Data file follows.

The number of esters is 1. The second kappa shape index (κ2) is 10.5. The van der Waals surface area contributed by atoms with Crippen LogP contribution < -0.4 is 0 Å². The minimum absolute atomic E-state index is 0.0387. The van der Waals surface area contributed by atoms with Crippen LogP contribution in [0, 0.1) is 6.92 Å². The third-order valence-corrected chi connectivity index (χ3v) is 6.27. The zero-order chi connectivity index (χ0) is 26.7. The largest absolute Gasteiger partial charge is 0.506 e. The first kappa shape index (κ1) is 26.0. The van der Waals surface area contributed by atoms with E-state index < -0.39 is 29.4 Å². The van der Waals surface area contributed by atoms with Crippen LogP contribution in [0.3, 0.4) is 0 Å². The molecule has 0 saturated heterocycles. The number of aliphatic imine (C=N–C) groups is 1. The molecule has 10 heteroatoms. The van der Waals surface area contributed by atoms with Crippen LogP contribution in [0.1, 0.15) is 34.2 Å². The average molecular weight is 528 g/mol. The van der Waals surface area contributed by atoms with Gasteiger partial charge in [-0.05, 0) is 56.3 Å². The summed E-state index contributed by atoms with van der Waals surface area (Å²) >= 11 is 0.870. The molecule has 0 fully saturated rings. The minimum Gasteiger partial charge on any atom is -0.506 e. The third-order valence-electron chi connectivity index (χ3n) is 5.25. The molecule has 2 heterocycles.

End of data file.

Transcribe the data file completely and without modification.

The number of esters is 1. The second kappa shape index (κ2) is 10.5. The van der Waals surface area contributed by atoms with Crippen LogP contribution < -0.4 is 0 Å². The minimum absolute atomic E-state index is 0.0387. The van der Waals surface area contributed by atoms with Crippen LogP contribution in [0, 0.1) is 6.92 Å². The third-order valence-corrected chi connectivity index (χ3v) is 6.27. The zero-order chi connectivity index (χ0) is 26.7. The largest absolute Gasteiger partial charge is 0.506 e. The first kappa shape index (κ1) is 26.0. The van der Waals surface area contributed by atoms with E-state index < -0.39 is 29.4 Å². The van der Waals surface area contributed by atoms with Crippen LogP contribution in [0.3, 0.4) is 0 Å². The molecule has 0 saturated heterocycles. The number of aliphatic imine (C=N–C) groups is 1. The molecule has 10 heteroatoms. The van der Waals surface area contributed by atoms with Crippen LogP contribution in [0.1, 0.15) is 34.2 Å². The average molecular weight is 528 g/mol. The van der Waals surface area contributed by atoms with Gasteiger partial charge in [-0.05, 0) is 56.3 Å². The summed E-state index contributed by atoms with van der Waals surface area (Å²) >= 11 is 0.870. The molecule has 0 fully saturated rings. The minimum Gasteiger partial charge on any atom is -0.506 e. The third-order valence-electron chi connectivity index (χ3n) is 5.25. The molecule has 2 heterocycles.